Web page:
This is the first in a series of scholars profiles, modeled on the popular New Scholars Profiles begun earlier this year.
Dean Bavington is a Canada Research Chair in Environmental History at Nippising University in North Bay Ontario. His research focuses on the history, politics and ethics of managerial relationships with nature. Along with an impressive number of papers from this research (see his CV here), Dean published his first monograph earlier this year with UBC press. A paperback edition of Managed Annihilation: An Unnatural History of the Newfoundland Cod Collapse, is due out in November 2010. A lengthy interview with the CBC radio show Ideas (audio is here) and attention to his book in the New Yorker magazine demonstrates the relevancy of his work to understanding current issues in global fisheries particularly the deleterious consequences of managerial relationships between fish and people.
Along with his impressive publications profile, Dean works to develop new collaborative multidisciplinary projects with international researchers at universities in the United States, Norway, and Canada. Closer to home, he works with colleagues at Nipissing University and environmental organizations in Ontario. With Dr. James Murton (Associate Professor, Nipissing University), he has created a funded research network on Vernacular Environmental History and facilitated a unique environmental history workshop on the topic of Subsistence. The papers presented at the Subsistence workshop will be published in a new Environmental History series that he and Dr. Murton helped to arrange with McGill- Queen’s University Press.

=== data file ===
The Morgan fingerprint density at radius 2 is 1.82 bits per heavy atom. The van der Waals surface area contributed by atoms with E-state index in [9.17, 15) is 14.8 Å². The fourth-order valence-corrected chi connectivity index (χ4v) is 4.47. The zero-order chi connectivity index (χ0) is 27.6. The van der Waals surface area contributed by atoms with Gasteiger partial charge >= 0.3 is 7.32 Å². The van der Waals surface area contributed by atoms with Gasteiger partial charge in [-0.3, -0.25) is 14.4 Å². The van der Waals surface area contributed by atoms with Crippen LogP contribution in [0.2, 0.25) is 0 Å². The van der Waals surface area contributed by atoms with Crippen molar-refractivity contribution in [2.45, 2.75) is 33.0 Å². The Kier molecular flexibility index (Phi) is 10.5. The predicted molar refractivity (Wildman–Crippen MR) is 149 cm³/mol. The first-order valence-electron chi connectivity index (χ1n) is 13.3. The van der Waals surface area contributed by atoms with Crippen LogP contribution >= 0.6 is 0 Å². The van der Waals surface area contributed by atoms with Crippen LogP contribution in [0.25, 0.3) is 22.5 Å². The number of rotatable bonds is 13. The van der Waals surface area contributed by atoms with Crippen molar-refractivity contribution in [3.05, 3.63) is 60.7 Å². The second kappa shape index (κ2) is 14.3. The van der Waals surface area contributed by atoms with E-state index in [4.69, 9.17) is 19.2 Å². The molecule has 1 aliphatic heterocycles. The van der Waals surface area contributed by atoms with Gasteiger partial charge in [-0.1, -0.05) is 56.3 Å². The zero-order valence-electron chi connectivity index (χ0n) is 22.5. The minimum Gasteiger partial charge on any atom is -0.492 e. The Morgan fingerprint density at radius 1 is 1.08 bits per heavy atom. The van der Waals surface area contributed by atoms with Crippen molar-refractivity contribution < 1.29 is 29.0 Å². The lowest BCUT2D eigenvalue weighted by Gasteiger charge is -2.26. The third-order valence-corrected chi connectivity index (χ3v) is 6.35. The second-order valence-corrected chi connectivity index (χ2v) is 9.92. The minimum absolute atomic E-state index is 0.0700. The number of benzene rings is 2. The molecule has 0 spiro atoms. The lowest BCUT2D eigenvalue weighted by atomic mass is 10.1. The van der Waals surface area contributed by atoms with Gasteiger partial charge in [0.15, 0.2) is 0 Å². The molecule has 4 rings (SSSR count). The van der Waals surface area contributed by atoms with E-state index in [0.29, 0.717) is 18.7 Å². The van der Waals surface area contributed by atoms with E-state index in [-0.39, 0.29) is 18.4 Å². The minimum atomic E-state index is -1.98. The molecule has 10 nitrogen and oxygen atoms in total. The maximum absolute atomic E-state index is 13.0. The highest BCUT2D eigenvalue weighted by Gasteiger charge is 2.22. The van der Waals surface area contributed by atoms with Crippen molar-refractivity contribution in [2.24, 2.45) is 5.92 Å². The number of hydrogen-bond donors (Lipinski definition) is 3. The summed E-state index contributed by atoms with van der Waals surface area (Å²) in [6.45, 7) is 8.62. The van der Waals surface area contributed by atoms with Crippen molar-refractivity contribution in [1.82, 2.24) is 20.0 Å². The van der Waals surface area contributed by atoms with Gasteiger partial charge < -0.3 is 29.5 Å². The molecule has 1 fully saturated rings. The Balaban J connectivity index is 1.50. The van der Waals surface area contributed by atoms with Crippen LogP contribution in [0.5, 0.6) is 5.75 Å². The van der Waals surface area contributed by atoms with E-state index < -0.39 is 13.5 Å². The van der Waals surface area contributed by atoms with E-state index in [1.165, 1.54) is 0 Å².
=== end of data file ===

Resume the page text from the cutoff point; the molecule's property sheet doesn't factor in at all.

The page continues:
Despite his focus on the cod fishery in Atlantic Canada, Dean is committed to working with local communities in Northern Ontario to highlight the connections between social and environmental problems in his new community. He collaborates with Dr. Katrina Srigley (Associate Professor, Nipissing University) on Laurentian University’s Community University Research Alliance (CURA) on the topic of Northern Ontario poverty, homelessness and environmental justice. They also worked on developing a research partnership protocol for Nipissing University and the Nipissing First Nation.
Looking forward, the new focus of Dean’s work is on recent attempts to reform natural resource management through participatory techniques and the integration of traditional and local ecological knowledge. He explains that “Participatory management, while using the rhetoric of empowerment and democratic decision making, often reinscribes new forms of power relations that continue to place scientists and managers in control and expose the targets of participatory techniques to increasing responsibilities without commensurate resources. Moves toward the incorporation of traditional and local ecological knowledge into NRM programs often act as reductive translation exercises that mine “ways of knowing and living” for data that is compatible with scientific resource managers and their bureaucratic agencies without fundamentally challenging structures of institutional power and ways of knowing that have proven to be undemocratic and ineffective when practiced on the ground.” Dean, along with his colleague James Murton (who I hope to profile in the future) have created a strong centre of Canadian environmental history in a small university in North Bay and together they represent an important node in the Network in Canadian History and Environment.
For more information see: http://www.deanbavington.org
Featured image: Shot from outside cupola of caboose 107 on September 7, 1965, near Tomiko, Ontario. Accessed via Wikimedia Commons.